Uniquely for a first-time president, Zelensky had played the inauguration scene before — for laughs. He starred as a history teacher who was unexpectedly elected president in a television comedy series, “Servant of the People.”

Just a few months ago, the idea that Zelensky would be inaugurated for real seemed equally unlikely.

When the actor and comedian announced his candidacy on December 31, few took it seriously, but after an unprecedented campaign largely waged through social media, he won more than 73 percent in the second round on April 21, trouncing Poroshenko.

Poroshenko led Ukraine for five years, overseeing the fallout over Russia’s annexation of Crimea and the armed conflict in the country’s east.

While Poroshenko averted complete collapse and launched a series of key reforms he was widely criticized for failing to improve Ukrainians’ living standards or effectively fight all-pervasive corruption.

‘Country needs changes’

Zelensky has vowed to continue the country’s pro-Western course but beyond that his program is still sketchy and his team largely unknown. His critics question how he will deal with the enormous challenges of the separatist conflict and ongoing economic problems.

The leader of one of the self-proclaimed separatist republics in Ukraine’s industrial Donbass region, Denis Pushilin, on Friday told Russia’s RIA Novosti news agency that he was “ready for dialogue” with the new authorities in Kiev, “naturally taking into account the interests of Donbass.”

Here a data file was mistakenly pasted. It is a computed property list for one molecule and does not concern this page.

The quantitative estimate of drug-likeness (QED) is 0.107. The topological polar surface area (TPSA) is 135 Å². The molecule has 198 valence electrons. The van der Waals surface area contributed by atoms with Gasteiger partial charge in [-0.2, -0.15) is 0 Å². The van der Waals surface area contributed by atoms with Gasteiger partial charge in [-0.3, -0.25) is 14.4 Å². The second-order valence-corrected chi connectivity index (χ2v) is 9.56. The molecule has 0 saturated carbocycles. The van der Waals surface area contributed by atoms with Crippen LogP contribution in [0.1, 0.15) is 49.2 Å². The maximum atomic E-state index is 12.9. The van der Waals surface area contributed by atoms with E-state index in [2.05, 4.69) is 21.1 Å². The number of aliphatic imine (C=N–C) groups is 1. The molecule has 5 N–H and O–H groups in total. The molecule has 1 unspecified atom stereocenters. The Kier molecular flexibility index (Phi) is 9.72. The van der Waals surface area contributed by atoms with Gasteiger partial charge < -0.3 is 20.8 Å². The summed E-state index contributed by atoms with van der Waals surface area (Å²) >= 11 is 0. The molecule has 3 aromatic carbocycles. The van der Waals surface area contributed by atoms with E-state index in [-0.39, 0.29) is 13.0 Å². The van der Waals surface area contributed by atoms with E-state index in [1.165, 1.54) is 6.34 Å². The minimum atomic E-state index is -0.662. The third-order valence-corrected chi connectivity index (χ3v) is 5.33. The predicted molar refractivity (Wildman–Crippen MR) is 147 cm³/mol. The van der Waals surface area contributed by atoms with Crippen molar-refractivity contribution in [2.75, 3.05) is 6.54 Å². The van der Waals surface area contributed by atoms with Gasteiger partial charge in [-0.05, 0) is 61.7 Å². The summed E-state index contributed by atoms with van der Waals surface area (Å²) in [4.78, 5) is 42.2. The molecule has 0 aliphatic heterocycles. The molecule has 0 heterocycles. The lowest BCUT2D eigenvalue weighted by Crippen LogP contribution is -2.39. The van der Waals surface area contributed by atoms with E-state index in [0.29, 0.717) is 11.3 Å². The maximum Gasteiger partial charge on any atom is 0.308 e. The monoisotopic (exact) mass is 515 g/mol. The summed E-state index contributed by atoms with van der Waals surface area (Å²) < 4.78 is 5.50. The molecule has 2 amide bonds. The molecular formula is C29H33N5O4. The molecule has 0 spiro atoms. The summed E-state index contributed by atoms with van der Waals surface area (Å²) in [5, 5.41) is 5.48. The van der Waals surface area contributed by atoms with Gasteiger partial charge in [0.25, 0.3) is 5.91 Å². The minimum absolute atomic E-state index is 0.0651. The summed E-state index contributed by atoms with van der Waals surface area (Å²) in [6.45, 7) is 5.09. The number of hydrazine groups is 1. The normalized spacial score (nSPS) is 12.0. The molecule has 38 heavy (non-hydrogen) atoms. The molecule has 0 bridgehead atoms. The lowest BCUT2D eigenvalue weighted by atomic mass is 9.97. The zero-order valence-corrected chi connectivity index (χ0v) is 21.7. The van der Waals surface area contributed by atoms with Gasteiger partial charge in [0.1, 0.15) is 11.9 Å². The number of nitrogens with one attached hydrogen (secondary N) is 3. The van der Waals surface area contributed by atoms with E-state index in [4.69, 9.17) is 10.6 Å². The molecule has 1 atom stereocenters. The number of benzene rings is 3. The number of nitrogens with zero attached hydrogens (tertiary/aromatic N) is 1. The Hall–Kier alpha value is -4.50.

Nevertheless he condemned what he called “destructive” statements by Zelensky’s team and accused Kiev of “blocking the peace process” which has long stalled.

Ukrainian president-elect Volodymyr Zelensky holds his hand on the Bible and the constitution as he takes the oath of office during his inauguration ceremony at the parliament in Kiev on May 20, 2019. (Genya SAVILOV/AFP)

Ukraine’s allies have given Zelensky a warm welcome, but one Ukrainian site specializing in international affairs, Evropeyska Pravda, suggested this was a “hug strategy” to ensure he continued to pursue a rapprochement with the West.

The new president will immediately have to deal with a number of sensitive international issues, giving him a foretaste of the challenges lying ahead.

Three days after Zelensky’s election, the Kremlin announced it was easing procedures for those living in the eastern separatist regions to gain Russian citizenship. Many observers in Kiev saw this as Moscow issuing a challenge to Zelensky and he strongly condemned the move.

In a sign of possible tensions between Kiev and Washington, Ukraine’s key ally against Moscow, US President Donald Trump’s personal lawyer Rudy Giuliani this month cancelled a visit to Kiev, saying Zelensky is “surrounded by people who are enemies of the (US) president.”

The febrile political situation prompted one pro-Western lawmaker, Serguiy Vysotsky, to warn Zelensky that the inauguration “isn’t the end of your adventures — it’s just the beginning.”

Times of Israel staff contributed to this report.